Shimano’s E-Tube Project app permits mode customisation and can turn your smartphone into a display screen for live ride data, if you’re using a bike phone mount.
Specialized’s Mission Control app can also be used to tune assistance levels, but goes deeper with ride recording and Smart Control, where the bike’s assistance is automatically tuned as you ride to ensure its battery won’t run flat.
Giant’s RideControl app can also be used to plan and record rides, and tune the motor’s power outputs.
The Bosch Flow app (which is one of multiple Bosch ebike apps, where each one is compatible with different head units and motor systems) can be used to tune motor outputs and plan and track rides.
Electric mountain bike motor ride impressions
All these specifications, statistics and details don’t mean much if they don’t translate to performance out on the trail.
I’ve ridden the four motor systems head to head on the same trails to find out how they feel in real-life scenarios, and give you the most accurate impression of their performance.
I’ve focused on their power delivery and how easy it is to control, and what that means when you’re tackling a technical ascent. I’ve also compared how powerful they ‘feel’, and when they ‘feel’ as though they’re giving you the most or least assistance.
How noisy they are can be a big issue for some riders, where quieter bikes are usually preferable, so that’s something I’ve also considered through testing.
Other factors, such as ease of use, mode selection and what it’s like living with each system are also key to ebike ownership.
Which ebike motor feels the most powerful?
Bosch’s Performance Line CX feels like the most powerful motor out on the trail, especially in its eMTB and turbo modes. The power it provides is addictive, constant and feels as though it matches and augments rider pedalling inputs with total cohesion.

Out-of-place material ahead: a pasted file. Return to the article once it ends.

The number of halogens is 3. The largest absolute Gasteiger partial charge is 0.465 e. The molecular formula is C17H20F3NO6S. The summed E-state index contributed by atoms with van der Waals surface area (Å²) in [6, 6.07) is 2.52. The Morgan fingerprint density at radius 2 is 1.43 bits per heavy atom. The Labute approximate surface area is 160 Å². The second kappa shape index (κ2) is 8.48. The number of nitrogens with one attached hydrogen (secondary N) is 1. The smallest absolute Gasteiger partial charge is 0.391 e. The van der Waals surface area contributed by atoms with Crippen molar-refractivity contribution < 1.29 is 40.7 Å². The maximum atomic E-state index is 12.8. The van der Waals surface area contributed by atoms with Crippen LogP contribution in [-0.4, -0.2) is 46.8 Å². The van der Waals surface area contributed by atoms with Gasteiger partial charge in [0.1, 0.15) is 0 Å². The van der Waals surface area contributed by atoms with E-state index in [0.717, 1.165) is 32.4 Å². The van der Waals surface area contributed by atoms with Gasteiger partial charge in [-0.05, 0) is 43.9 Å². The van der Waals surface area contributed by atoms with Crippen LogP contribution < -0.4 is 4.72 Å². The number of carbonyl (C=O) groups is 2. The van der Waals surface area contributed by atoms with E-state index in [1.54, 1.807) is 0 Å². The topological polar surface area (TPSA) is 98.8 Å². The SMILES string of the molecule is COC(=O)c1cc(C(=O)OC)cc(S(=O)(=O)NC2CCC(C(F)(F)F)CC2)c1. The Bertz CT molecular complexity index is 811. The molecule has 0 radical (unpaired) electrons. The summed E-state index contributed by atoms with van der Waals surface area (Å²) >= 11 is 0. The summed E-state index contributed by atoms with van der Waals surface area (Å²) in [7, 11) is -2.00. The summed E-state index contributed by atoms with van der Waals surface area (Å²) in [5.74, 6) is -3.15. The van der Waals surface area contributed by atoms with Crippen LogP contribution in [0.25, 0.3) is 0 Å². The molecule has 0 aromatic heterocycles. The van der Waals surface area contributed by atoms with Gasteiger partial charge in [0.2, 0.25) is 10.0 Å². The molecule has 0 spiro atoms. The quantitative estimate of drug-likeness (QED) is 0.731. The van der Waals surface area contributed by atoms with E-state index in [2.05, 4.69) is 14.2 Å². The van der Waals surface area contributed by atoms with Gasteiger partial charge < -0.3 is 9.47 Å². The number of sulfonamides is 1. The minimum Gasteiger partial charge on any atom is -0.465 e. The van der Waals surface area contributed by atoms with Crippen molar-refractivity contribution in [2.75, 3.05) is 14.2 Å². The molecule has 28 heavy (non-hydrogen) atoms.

The harder you pedal, the more the motor works. The support doesn’t tail off (if speeds remain below the power cut-off limit) with increases in cadence or power. You’re never left feeling that you want more assistance that the motor is refusing to provide.
Tackling ascents is a truly pleasurable experience, where a rider can either cruise at a lower speed and put in significantly less effort or pedal with vigour, expending more energy but getting to the top much, much quicker.
In contrast, the Shimano EP8 feels as if it has less power than the Bosch in its maximum boost mode. At times, it feels as if it throttles back on power, especially when you pedal harder on steeper or faster ascents. This can be a bit frustrating when you’re expecting its assistance to back up the effort you’re putting into the pedals.
That’s not to say the motor is slow or under-powered, but getting the most from it requires lower pedalling cadences compared to the Bosch motor.
At lower cadences, it has more power and assistance, but as a rider pedals faster or harder, it reduces its assistance on what feels like a sliding scale.
Arguably, the Specialized/Brose motor has a very distinct optimum support window, on either side of which power can feel a bit low.
In this window, it’s well matched to the Bosch in terms of power despite its headline figures being marginally higher. Each pedal stroke, especially at lower cadences, is harmonised with and augmented by the motor, where more rider input equates to a satisfying boost in assistance.
Unlike the Bosch, which keeps on providing assistance up to the limit, its power tapers down towards the very top end in a similar way to the Shimano EP8.
The Brose’s support window has been tuned to feel very natural, although a wider assistance window wouldn’t be a bad thing.
In terms of power, the Giant/Yamaha motor sits between the Shimano and Specialized/Brose, with plenty of support at lower cadences, and this remains constant as the rider pedals harder.
Compared to the Shimano EP8, it doesn’t run out of steam as quickly, but doesn’t quite match the continued assistance of the Bosch system.
On the trail, this makes the Giant motor feel feisty and raring to go, but this isn’t always a good thing where it can be very easy to spin the back wheel.
Which motor feels the easiest to control?
Starting from a standstill, the Giant/Yamaha motor can feel very binary in its power delivery, where it tends to want to take off quickly, providing full power.
The lack of progressivity can make it feel clunky, where controlling wheelspins on steeper or more technical climbs is tricky. Being able to feed in the power more slowly or progressively is vital, and is something the Giant struggles with.
Power delivery from the Specialized/Brose unit is much smoother and more progressive on start-up. That means putting the motor’s assistance through the back wheel isn’t a balancing act, and harder, more positive pedal strokes can be made without wheelspin.